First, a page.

Is there any truth to the rumor that Paulin made over 90 million shorting stocks - before they made up the 'list " of stocks that can't be shorted ?

Posted by: steve | September 24, 2008 11:50 AM

Based on all these comments, it seems to be OK for McCain to take money from Fannie and Freddie as long as it was stated that Obama had ties.

But we seem to miss how this story began, McCain started by saying Obama had ties, not realizing he had just as much as Obama does. They call that hypocrisy!!!

Posted by: DavidKae | September 24, 2008 12:03 PM

Wow!!! The panic in these posts are halarious! Cryos,D,Kirk,reality, and the rest of the rightwing nutjobs are SH#TTING THIER PANTS!

And D quoting FoxNews as real news source is comical!

Bye bye, McLiar and Bubbles!!! It's all downhill from here!

Posted by: TruePatriot | September 24, 2008 12:06 PM

Hello folks,

Lots of interest in Wall Street's political connections as Congress evaluates this bailout package. Check out today's update on this story, especially a great Sunlight Foundation roundup of lawmakers with competing interests:

http://voices.washingtonpost.com/washingtonpostinvestigations/2008/09/the_fbis_decision_to_investiga.html

"For example, Sen. Chris Dodd (D-Conn.), chairman of the Senate Banking Committee, has raised some $13 million since 1989 from such companies, 30 percent of his total contributions. Rep. Barney Frank (D-Mass.), chairman of the House Financial Services Committee, has taken $2.4 million from those firms, or roughly 31 percent."

Posted by: Amanda Zamora, washingtonpost.com | September 24, 2008 12:06 PM

I would agree with some of the posts above that it isn't honest to claim that the Republicans alone ran our economy into the crisis it is now in. Our economy has long been built on a house of cards mentality. There is essentially no actual value to our currency, it is based on the full faith and trust of the American government, but that isn't likely to make very many people feel good right now. We have been importing more than we export for most of my 50 years on this earth, how can that continue to work? Over the past couple of decades the US has systematically disassembled our manufaturing base and sent it overseas, mostly China. While all this has been going on our politicians have been taking billions of dollars from the multinational corporations who benefit from the cheap labor overseas.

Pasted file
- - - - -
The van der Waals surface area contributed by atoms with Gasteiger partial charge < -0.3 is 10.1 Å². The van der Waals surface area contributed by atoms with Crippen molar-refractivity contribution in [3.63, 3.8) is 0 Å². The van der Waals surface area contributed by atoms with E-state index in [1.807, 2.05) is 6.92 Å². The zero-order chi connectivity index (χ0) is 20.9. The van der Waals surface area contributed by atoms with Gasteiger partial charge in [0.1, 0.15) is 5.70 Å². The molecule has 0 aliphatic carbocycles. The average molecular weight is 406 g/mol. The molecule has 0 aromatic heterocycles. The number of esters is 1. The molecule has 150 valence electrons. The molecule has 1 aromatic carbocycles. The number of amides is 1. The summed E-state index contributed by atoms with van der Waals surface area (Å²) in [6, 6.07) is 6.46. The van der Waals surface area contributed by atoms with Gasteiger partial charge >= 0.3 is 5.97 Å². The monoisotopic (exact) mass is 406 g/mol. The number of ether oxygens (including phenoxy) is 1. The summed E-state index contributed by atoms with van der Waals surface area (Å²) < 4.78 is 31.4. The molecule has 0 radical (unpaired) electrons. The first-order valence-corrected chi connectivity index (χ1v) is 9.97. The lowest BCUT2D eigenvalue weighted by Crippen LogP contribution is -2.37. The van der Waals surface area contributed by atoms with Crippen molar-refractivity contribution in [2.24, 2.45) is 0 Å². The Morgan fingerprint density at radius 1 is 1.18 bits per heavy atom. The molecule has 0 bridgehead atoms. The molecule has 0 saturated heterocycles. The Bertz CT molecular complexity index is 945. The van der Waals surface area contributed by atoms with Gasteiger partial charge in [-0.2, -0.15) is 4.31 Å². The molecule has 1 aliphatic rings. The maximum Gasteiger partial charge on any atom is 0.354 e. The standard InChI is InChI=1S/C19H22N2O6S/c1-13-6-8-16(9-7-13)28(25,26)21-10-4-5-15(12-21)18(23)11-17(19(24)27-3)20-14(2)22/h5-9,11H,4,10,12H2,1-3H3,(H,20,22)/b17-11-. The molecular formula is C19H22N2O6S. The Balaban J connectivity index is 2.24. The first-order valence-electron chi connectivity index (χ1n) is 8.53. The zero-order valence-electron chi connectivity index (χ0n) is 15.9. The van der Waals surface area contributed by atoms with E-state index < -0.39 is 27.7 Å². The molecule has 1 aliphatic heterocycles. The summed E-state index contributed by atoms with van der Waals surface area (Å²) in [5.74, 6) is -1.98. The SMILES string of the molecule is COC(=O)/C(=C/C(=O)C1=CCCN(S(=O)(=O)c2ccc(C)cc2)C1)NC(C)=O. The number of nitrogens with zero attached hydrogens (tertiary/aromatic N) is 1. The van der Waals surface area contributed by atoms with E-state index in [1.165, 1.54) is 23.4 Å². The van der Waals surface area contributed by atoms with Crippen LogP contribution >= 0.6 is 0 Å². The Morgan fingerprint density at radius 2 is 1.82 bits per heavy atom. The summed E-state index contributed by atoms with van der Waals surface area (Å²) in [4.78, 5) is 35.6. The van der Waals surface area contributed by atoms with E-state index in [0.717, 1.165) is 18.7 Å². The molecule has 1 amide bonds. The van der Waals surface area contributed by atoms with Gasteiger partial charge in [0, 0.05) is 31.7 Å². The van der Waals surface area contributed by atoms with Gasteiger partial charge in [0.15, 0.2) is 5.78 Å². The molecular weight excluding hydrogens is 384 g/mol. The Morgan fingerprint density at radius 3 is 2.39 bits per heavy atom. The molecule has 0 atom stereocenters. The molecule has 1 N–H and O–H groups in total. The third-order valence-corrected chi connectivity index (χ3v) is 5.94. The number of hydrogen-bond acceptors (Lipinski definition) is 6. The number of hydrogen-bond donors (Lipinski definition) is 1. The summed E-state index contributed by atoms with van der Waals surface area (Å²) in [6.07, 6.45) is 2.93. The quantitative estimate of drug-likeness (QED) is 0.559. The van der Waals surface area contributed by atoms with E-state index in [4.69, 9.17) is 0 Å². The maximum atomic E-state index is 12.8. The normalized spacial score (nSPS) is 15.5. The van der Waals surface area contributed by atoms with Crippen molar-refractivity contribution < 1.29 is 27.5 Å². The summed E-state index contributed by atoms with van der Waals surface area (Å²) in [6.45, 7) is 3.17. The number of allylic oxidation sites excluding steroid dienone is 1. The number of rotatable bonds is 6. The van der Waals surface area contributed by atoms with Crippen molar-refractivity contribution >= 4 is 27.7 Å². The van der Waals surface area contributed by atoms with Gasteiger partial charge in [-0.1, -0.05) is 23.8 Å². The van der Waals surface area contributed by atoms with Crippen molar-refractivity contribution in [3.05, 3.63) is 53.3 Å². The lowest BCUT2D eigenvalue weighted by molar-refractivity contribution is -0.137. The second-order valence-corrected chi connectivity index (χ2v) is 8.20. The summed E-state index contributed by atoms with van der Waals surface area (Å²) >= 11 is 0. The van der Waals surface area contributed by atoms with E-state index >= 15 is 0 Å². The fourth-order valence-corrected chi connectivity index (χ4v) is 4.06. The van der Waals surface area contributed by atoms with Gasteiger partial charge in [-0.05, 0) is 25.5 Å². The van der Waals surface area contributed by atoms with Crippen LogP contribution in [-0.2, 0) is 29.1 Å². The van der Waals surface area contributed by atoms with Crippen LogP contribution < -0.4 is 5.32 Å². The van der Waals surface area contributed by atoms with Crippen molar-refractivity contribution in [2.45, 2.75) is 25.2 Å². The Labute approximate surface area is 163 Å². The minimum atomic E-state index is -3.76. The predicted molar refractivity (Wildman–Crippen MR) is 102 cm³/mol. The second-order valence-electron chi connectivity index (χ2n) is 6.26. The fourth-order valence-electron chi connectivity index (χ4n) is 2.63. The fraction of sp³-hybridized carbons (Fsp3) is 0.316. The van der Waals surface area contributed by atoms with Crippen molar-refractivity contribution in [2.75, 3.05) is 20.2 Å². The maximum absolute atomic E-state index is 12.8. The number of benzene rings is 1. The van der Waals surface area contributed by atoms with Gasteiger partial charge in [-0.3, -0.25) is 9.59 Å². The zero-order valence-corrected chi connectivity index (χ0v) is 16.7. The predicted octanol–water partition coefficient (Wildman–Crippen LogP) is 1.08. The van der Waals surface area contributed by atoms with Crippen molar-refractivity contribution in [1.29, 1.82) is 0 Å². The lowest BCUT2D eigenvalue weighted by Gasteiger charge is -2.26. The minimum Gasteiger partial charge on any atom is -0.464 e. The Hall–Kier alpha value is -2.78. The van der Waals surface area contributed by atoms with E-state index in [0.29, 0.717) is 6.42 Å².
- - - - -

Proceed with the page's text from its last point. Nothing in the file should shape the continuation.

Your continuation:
We have reached the inevitable point in time where the trust in this pyramid scheme has come to an end, and now we are trying to see if we can prop it up for a couple of years by throwing some more paper money at the problem. It may well work. Humans seem to have an almost unending ability to deny the reality around them, but in the end reality is what it is. If we don't come up with a sustainable economy, this country will eventually end up losing it's place at the front of the line. To make our economy work we need a sustainable source of domestic energy. The only way to get the energy we need for the next centuries is ultimately going to be solar power. As a physicist and engineer I have been studying alternative energy for 30 years and I simply do not understand why we would waste time and energy working on nuclear, coal, oil, gas technology when anyone who has looked into the reserves of these materials knows that they are all a dead end. We don't have enough fossil fuels to last event to the next century, and if we were to burn these fossil fuels we would probably destroy the planit in the process anyway. Nuclear could last a bit longer, perhaps as long as a few hundred years, but the potential for a terrorist getting thier hands on some weapons grade nuclear material from all the required power plants and reprocessing plants it huge. Point is we can't run our economy without power. If we buy that power from overseas we are sending away our money and running the constant risk of having our energy source cut off. Instead of spending a trillion dollars on a war about energy and another trillion dollars trying to prop up our house of cards economy, imagine what we could do with 2 trillion dollars spent on converting America to solar power. We would save the economy and the earth, give every American willing to work a good job, and leave our children a country at the absolute cutting edge of technology.